Volume XVII, Issue 34 # August 20 - August 26, 2009

Log On to Find Lost Pets

An Anne Arundel County website keeps Rover from roving too far

Anne Arundel County is testing the theory that you can find anything on the Internet. The county’s homepage contains a Lost Pets section, where concerned pet parents can report their missing animals.

County Executive John R. Leopold — himself the owner of a Himalayan cat and a Labrador retriever — proclaimed the web page a success, citing 25 animals returned to their owners thanks to the site.

The page isn’t only for lost animals. Good Samaritans can report found animals as well. Two separate lists hold a registry for lost or found pets throughout the county.

Most recently lost (August 14) is Jackson, an eight- to 10-pound black Chihuahua.

Most recently found (August 13) is a 50-pound, very friendly female rottweiler, wearing no tags.

So far over 400 countians have viewed the lists, and the county executive hopes even more will check the registry and help bring prodigal pets back home.

To view the lists or post a notice: http://www.aacounty.org/AnimalControl/index.cfm.

At the same site, you can also find a new homeless animal to bring into your family, at Featured Pets of the Week.

–Diana Beechener

To See Them Is to Love Them

Homeless dogs find publicists in Calvert 4-H’ers

Formerly known as homeless, 28 dogs have a new roof over their heads — and a new lease on life — thanks to the innovative thinking of a handful of compassionate Calvert 4-H’ers.

Reverie Acres 4-H members Amanda Shrawder, Casey Denton and Christina Bassett.

In June, the Reverie Acres 4-H Club committed to help find homes for the dozens of dogs awaiting adoption at Tri-County Animal Shelter. Working with Prince Frederick Petco and the shelter, the group of middle and high school students designed a banner filled with pictures and descriptions of the homeless dogs.

“There are a lot of dogs not being adopted because people don’t think to go to the pound to find a dog,” said 12-year-old 4-H’er Casey Denton. “So we thought with a banner we could post pictures of dogs currently up for adoption so people can see them.”

The banner is updated weekly.

“On Friday we go to the pound,” Denton told Bay Weekly. “We work on the non-quarantined side and take pictures of all dogs. We add their description to their picture and hang the banner at Petco in Prince Frederick.”

It’s a win-win project. Shelter dogs are adopted and the youngsters learn the value of teamwork, recordkeeping, communication and community service: all lessons 4-H emphasizes.

“4-H is the oldest youth organization in the United States,” explained Elaine Long Bailey, 4-H youth development educator in Calvert County. The organization began early in the 20th century, as modern technology challenged traditional farming methods.

“Kids were seen as a conduit to transfer technological advances in farming to adults,” Bailey said. “The kids could show the older farmers how to update farm-management practices.”

In this century, 4-H is more than farming.

“In our county program we have everything from animals — including livestock, horses and dogs — through oysters,” Bailey said. “It is a vast program with new opportunities in science, engineering and technology. We have clubs on computers, robotics and rocketry.”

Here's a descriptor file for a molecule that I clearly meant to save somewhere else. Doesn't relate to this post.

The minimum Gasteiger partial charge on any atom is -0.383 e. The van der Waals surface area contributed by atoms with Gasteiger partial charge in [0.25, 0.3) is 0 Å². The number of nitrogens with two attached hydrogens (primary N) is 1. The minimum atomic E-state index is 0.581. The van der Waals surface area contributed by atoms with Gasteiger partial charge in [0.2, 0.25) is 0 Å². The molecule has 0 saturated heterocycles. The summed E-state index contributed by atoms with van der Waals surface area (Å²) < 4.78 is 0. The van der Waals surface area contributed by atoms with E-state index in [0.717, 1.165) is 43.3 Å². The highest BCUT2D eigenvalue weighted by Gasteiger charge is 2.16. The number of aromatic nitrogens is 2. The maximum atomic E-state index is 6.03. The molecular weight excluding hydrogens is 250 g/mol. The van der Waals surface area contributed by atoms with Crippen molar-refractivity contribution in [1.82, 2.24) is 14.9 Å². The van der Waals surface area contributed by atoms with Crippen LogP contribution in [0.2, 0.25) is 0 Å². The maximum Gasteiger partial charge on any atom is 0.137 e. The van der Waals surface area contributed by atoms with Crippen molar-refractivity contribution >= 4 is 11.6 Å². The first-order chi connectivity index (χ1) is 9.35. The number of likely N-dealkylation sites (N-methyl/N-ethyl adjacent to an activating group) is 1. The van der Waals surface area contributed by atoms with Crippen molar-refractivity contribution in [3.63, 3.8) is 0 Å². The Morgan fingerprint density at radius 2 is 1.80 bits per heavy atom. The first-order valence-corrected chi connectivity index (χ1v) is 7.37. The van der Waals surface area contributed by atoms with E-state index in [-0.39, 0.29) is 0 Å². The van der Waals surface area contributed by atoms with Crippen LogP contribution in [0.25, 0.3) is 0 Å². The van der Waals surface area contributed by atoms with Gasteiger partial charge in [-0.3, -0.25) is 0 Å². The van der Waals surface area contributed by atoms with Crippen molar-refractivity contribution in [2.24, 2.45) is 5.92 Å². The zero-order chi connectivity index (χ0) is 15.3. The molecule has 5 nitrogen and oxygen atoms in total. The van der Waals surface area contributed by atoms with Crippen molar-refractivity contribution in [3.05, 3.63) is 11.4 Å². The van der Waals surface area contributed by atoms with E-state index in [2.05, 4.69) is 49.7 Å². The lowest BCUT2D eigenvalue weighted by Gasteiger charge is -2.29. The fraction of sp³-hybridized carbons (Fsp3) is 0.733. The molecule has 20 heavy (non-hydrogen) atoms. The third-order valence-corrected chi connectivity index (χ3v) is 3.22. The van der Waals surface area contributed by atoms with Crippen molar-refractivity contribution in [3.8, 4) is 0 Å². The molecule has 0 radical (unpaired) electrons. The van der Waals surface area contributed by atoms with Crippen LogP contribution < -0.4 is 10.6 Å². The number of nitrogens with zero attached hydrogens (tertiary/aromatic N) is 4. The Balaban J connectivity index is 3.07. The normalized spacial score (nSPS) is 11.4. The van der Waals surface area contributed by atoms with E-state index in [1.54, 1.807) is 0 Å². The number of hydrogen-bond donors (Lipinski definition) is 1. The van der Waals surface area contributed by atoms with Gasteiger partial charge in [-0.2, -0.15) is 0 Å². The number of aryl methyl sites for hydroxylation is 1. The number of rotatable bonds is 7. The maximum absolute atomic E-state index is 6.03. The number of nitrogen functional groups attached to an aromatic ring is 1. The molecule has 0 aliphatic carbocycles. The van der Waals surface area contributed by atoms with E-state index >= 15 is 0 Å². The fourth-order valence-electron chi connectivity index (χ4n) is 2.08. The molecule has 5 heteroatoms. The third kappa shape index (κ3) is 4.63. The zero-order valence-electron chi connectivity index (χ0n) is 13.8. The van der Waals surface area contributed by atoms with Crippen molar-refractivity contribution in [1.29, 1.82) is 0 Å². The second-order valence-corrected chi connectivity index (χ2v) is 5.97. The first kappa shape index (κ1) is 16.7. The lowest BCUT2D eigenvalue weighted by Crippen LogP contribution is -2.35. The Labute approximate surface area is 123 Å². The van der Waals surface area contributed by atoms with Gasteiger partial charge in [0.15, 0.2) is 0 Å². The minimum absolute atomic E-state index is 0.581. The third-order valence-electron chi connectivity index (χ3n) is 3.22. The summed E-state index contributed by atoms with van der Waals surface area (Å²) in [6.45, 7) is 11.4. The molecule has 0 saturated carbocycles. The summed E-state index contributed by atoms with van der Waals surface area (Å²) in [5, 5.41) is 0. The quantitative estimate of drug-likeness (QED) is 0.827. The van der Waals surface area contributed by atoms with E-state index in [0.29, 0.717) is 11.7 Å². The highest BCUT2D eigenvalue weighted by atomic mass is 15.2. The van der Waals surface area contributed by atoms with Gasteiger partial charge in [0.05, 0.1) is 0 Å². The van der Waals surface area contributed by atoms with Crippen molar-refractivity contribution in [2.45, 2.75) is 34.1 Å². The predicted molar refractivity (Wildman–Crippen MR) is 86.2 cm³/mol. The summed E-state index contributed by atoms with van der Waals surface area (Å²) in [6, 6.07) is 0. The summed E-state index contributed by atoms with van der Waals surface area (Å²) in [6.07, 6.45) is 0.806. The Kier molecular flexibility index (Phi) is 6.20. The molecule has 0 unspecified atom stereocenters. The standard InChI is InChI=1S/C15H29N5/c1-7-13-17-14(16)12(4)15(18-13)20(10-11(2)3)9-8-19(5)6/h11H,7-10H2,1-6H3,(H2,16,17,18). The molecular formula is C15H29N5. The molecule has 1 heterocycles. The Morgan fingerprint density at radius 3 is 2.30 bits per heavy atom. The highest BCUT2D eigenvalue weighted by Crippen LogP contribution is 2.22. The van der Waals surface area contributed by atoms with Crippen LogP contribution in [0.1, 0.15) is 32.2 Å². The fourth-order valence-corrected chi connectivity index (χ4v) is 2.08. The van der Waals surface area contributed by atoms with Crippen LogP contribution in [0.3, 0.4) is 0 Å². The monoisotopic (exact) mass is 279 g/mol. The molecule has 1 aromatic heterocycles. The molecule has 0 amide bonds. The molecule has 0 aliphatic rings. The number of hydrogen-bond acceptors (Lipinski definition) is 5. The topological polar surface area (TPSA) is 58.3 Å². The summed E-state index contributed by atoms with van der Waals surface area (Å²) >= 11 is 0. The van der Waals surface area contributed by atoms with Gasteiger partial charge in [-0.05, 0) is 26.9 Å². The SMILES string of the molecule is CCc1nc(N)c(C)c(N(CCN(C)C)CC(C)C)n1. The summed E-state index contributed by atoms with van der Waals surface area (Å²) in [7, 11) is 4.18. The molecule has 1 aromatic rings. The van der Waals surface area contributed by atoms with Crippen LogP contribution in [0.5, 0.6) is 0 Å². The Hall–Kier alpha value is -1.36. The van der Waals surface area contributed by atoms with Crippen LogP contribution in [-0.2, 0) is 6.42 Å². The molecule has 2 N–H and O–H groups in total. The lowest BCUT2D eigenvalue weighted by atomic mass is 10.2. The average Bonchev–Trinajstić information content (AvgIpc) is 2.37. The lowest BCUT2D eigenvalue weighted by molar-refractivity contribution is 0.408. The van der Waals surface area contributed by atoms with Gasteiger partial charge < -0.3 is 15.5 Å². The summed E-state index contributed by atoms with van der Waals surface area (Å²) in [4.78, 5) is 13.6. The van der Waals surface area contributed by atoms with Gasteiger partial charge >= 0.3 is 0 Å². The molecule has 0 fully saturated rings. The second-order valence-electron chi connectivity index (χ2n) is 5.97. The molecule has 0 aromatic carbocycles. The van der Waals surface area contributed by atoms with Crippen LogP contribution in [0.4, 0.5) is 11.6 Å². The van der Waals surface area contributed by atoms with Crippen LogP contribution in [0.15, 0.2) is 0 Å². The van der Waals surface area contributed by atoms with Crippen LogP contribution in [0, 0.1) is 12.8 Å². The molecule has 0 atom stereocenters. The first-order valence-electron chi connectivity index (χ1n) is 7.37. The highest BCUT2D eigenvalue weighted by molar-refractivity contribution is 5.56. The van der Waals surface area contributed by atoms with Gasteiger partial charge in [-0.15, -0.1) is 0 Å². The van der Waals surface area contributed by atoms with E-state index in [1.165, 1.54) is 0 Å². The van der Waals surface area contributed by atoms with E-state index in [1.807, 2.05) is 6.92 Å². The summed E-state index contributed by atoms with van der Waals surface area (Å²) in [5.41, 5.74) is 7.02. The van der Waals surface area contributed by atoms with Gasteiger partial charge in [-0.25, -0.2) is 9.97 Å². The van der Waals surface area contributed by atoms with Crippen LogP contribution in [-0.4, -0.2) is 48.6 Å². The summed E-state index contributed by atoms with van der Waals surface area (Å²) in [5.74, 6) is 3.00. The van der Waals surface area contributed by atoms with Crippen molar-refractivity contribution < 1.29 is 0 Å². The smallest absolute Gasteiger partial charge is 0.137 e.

Year-old Reverie Acres 4-H club has eight members, including Casey Denton. The club works with other animals but emphasizes rescue dogs.

“Our project is helping dogs, keeping them from being euthanized,” Denton said. “I think it teaches people to not keep breeding dogs, because there are already so many.”

They hope to keep up the banner as long as there are dogs needing homes.

Information? elbailey@umd.edu.

–Margaret Tearman

Our Hapless Neighbors

Dog rescued from the drink

A dog made a fourth in a boating party that ended soggily but not tragically last week …

The human survivors were clinging to the overturned hull of their boat when they were rescued.

What about the dog? Was he clinging? Wearing a lifejacket?

Reports were silent on those salient facts, and Natural Resources Police spokesman Brian Albert had not been at the scene so he could not further specify. But he could speculate.

“The dog was probably swimming,” he said. “If it was a Labrador or Chesapeake Bay retriever, it could swim a long time. A lot longer than a human,” Sergeant Brian Albert said.

Nonetheless, the first rescuers on the scene pulled out the dog along with two humans. The fourth capsized boater was left clinging until a second rescue party arrived.

–Recent report from Natural Resources Police

Our Creature Feature

Twitter enters Maryland’s black bear hunt

“Everything you ever wanted to know about the black bear” is promised at http://twitter.com/mdblackbear. But the new micro-blogging website has a way to go to live up to its promise. So far, it’s broadcast only 10 tweets to about 150 followers.

Ah, but to come are great things: Followers, we’re told, will “find out about the history of black bear hunting in Maryland, read testimonials from hunters in the 2008 hunt and even get a handy guide to hunting black bear.”

All in 140 characters, max.

Better still, promoters say: “Harry Spiker, DNR Black Bear Project Leader, will be tweeting tips, status reports and actual hunting results each day directly from the field.”

The big news to date? There’s still time to join the hunt … and follow all the exciting tweets to come.

–Sandra Olivetti Martin